Film Review: “Towelhead”

September 23, 2008

Sometimes when a movie’s done and the credits roll, all you can do is sit there and wonder why this film exists and what you were thinking every moment that you didn’t walk out of it. “Towelhead” is such a film.

With further consideration, I realize what I was thinking: There must be something good that happens in this movie at some point. Unfortunately, there isn’t; “Towelhead” just drags its characters and the viewer through the mud for 116 excruciating minutes. The film is, in short, a series of events that our society — and its 1991 iteration, in which the events take place — would consider not just wrong, but downright abominable, and certainly illegal.

“Towelhead,” based on the identically named novel by Alicia Erian, is about the sexual awakening, if you can call it that, of 13-year-old Jasira (Summer Bishil, who was actually 18 when the movie was made), the product of a Lebanese man and a white woman, neither of whom is in line for any parenting awards. The mother, Gail (Maria Bello), sends her daughter off after discovering that Jasira allowed Gail’s stereotypical dirtbag boyfriend, Barry (Chris Messina), to shave her bikini line. Jasira’s dumped on her father, Rifat (Peter Macdissi, best known for his work in “Six Feet Under,” in his first major big-screen role), a man with two defining characteristics: traditional (read: backwards, racist and hypocritical) views on family life and an extreme hatred for Saddam Hussein.

Rifat lives in a suburb of Houston where everything looks the same, but not in the generally friendly way of, for example, the town of Agrestic in “Weeds”; rather, the houses and their lawns have a bare and uninviting aura around them that must make coming home every day a good deal less than pleasant. Rifat and his Army Reservist next-door neighbor, Travis Vuoso (Aaron Eckhart, who plays a conflicted man about as well as anyone), are in an ongoing patriotism competition. Each man plants a nice, big American flag front and center on his lawn, leading to a couple lingering shots of the houses side by side, and for the life of me I couldn’t tell you which house is whose.

Soon after moving in with her father, Jasira discovers pornography and masturbation while babysitting Mr. Vuoso’s son, Zack. The audience is subjected to the image of Jasira sitting in the same room with Zack, rubbing her thighs together and quietly whimpering while fantasizing about topless ladies, as they both read (for the articles, of course) Mr. Vuoso’s porno magazines. At this point, it’s very easy to say, “Ah, I see where this story is going. She’s going to become a lesbian and come into conflict with her father’s traditional values and come of age!”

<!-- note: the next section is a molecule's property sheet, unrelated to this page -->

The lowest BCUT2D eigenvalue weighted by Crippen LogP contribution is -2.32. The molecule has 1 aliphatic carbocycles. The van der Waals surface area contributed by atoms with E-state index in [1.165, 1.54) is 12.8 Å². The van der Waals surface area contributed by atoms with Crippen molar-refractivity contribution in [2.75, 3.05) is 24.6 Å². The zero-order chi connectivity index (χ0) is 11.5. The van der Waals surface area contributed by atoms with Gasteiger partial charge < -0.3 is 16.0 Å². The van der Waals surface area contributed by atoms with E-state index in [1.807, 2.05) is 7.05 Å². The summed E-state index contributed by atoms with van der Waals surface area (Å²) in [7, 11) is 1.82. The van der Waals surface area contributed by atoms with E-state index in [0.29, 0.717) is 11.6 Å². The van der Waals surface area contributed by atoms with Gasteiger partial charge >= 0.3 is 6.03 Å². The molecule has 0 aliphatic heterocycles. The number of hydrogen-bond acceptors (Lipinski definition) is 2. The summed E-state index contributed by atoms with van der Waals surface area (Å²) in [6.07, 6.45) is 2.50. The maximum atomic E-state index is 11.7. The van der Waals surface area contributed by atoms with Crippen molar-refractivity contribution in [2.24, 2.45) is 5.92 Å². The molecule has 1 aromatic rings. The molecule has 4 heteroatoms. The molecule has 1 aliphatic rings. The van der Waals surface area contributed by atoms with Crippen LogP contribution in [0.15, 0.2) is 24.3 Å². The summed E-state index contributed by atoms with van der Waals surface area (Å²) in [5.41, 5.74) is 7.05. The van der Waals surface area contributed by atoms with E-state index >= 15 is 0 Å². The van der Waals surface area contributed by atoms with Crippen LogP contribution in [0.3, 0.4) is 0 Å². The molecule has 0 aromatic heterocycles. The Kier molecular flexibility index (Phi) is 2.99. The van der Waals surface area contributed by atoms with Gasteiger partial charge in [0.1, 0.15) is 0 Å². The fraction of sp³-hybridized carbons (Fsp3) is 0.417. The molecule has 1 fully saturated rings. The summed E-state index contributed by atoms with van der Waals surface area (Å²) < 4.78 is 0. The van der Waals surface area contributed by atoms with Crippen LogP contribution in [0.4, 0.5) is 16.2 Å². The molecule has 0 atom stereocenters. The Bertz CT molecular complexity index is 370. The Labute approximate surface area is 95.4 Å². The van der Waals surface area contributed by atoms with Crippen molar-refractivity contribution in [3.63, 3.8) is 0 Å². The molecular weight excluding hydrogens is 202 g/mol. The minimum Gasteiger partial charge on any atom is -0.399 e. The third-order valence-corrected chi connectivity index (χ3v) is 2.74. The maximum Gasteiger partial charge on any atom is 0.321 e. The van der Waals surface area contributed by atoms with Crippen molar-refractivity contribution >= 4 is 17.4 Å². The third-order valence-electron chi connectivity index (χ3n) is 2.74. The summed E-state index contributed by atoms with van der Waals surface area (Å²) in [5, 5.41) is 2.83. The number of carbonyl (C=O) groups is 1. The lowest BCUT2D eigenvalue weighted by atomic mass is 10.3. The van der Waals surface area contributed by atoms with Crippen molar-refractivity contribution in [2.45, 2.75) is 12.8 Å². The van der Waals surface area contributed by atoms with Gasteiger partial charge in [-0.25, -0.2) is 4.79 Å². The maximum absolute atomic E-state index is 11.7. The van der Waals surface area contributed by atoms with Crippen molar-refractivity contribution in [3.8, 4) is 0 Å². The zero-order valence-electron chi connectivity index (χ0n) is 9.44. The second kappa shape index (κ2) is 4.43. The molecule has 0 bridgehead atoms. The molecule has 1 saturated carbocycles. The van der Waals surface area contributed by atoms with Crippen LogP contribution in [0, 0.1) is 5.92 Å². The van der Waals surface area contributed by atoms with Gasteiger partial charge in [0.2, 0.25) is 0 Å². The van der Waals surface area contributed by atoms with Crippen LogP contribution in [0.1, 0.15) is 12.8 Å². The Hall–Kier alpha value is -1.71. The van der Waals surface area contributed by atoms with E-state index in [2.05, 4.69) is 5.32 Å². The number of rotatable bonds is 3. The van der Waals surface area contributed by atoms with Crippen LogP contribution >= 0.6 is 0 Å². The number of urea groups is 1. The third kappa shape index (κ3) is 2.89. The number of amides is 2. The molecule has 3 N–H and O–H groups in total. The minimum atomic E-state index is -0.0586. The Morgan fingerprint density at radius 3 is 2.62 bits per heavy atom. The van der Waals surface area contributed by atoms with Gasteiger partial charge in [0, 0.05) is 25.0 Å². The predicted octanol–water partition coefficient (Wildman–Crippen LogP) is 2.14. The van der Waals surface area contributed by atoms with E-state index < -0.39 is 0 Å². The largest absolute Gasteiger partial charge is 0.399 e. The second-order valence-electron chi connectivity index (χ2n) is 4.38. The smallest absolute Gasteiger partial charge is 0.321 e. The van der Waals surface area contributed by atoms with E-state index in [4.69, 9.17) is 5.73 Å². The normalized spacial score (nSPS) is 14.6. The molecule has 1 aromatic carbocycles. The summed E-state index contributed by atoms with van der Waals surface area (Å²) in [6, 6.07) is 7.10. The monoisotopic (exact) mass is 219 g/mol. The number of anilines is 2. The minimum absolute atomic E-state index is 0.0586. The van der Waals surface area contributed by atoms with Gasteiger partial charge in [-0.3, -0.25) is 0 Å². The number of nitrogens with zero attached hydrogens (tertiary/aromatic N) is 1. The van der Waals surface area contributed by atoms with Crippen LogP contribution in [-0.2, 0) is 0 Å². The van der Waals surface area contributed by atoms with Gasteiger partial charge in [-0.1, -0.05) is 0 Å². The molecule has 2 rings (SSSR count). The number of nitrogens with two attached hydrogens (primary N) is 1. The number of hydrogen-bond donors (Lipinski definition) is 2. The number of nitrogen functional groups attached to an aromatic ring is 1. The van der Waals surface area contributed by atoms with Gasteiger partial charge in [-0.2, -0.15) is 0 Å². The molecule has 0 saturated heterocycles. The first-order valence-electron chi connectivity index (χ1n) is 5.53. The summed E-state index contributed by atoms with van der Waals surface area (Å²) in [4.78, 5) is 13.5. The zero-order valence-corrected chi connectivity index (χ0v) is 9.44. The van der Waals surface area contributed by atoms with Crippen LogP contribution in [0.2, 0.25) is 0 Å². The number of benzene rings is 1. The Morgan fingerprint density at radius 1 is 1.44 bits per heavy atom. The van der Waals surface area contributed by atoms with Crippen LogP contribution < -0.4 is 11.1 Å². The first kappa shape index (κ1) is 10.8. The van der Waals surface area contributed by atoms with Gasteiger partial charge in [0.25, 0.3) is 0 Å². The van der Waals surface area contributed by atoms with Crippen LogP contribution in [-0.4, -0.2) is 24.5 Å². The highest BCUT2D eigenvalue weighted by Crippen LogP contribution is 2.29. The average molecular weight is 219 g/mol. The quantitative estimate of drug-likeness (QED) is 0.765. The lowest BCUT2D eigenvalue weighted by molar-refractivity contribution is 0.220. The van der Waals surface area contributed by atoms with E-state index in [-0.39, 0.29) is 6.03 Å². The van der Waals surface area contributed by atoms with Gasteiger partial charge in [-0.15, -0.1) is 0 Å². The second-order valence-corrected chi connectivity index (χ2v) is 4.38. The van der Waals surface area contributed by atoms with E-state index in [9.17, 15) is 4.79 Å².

No.

Jasira does indeed like men, or at the minimum she comprehends that she’s supposed to like men, and so she goes through the motions of liking them. They like her, too, particularly Mr. Vuoso and Jasira’s boyfriend of sorts, Thomas (Eugene Jones III, another actor far older than 13). Without getting into too much detail, let us just say that there is conflict.

The thing is, that’s essentially the problem with the film. It’s an amalgam of tenuously connected conflicts that are just dumped on this poor young girl, who somehow manages to remain rather stoic through it all. The sexuality that pervades the entire thing is presented in a graphic, unpleasant manner; “Towelhead” is so cold and unfeeling in its dealing with its touchy subject matter that the film itself is in conflict with the viewer, constantly challenging the audience to keep watching despite the powerful desire to go do something more pleasant, like visit the dentist.

This all serves to obscure some noteworthy acting performances, particularly by the always reliable Eckhart, no stranger to playing a character in moral conflict. Mr. Vuoso spends much of the movie battling his shameful desires for Jasira, giving in just twice. The odd thing is that he never seems to be particularly ashamed of having or acting on his desire for her; only the consequences bother him. Eckhart and Macdissi have limited screen time together, but in that time they almost entirely silently convey a palpable mutual hatred. Unfortunately, that’s very nearly the only strong emotion that appears in the film.

Bishil is the main victim of the film’s cold treatment of the subject matter; she doesn’t overwhelm in the role of Jasira, but it’s hard to say that she had the proper role or direction to make the most of her acting talent. The performance rings of sincerity, but the fact of the matter is that Jasira doesn’t express much in the way of emotion for the duration of the film outside of the rare outburst. For the most part, Jasira is a wide-eyed observer of her own whirlwind of a life, and Bishil captures that effectively, but I can’t help but feel that director Alan Ball missed out on properly utilizing his young star.

At the end, the overwhelming feeling is that Ball missed out on a lot of things; most grievously, he failed to make a film that is in any way aesthetically or intellectually pleasing. “Towelhead” simply fails to justify its existence, which is right about the worst crime any movie can commit.

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